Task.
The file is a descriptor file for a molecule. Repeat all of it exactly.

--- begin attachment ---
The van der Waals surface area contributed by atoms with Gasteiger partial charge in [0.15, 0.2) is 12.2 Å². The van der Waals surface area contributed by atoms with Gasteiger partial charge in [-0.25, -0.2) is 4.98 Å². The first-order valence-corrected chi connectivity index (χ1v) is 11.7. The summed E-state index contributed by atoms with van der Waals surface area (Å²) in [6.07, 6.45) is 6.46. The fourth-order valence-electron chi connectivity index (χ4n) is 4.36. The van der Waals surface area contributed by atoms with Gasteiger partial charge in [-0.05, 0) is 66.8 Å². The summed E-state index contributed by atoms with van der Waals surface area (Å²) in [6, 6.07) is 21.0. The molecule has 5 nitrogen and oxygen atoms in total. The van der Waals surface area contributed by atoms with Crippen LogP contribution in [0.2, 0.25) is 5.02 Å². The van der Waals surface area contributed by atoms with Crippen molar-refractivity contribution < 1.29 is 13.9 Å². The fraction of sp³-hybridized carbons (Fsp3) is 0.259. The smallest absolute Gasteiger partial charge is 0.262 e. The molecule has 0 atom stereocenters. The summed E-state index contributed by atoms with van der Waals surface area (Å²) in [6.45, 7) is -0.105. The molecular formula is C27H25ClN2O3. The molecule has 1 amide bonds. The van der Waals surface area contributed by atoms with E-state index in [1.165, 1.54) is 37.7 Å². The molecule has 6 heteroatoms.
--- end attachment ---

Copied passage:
The van der Waals surface area contributed by atoms with Gasteiger partial charge in [0.15, 0.2) is 12.2 Å². The van der Waals surface area contributed by atoms with Gasteiger partial charge in [-0.25, -0.2) is 4.98 Å². The first-order valence-corrected chi connectivity index (χ1v) is 11.7. The summed E-state index contributed by atoms with van der Waals surface area (Å²) in [6.07, 6.45) is 6.46. The fourth-order valence-electron chi connectivity index (χ4n) is 4.36. The van der Waals surface area contributed by atoms with Gasteiger partial charge in [-0.05, 0) is 66.8 Å². The summed E-state index contributed by atoms with van der Waals surface area (Å²) in [6, 6.07) is 21.0. The molecule has 5 nitrogen and oxygen atoms in total. The van der Waals surface area contributed by atoms with Crippen LogP contribution in [0.2, 0.25) is 5.02 Å². The van der Waals surface area contributed by atoms with Crippen molar-refractivity contribution < 1.29 is 13.9 Å². The fraction of sp³-hybridized carbons (Fsp3) is 0.259. The smallest absolute Gasteiger partial charge is 0.262 e. The molecule has 0 atom stereocenters. The summed E-state index contributed by atoms with van der Waals surface area (Å²) in [6.45, 7) is -0.105. The molecular formula is C27H25ClN2O3. The molecule has 1 amide bonds. The van der Waals surface area contributed by atoms with E-state index in [1.165, 1.54) is 37.7 Å². The molecule has 6 heteroatoms.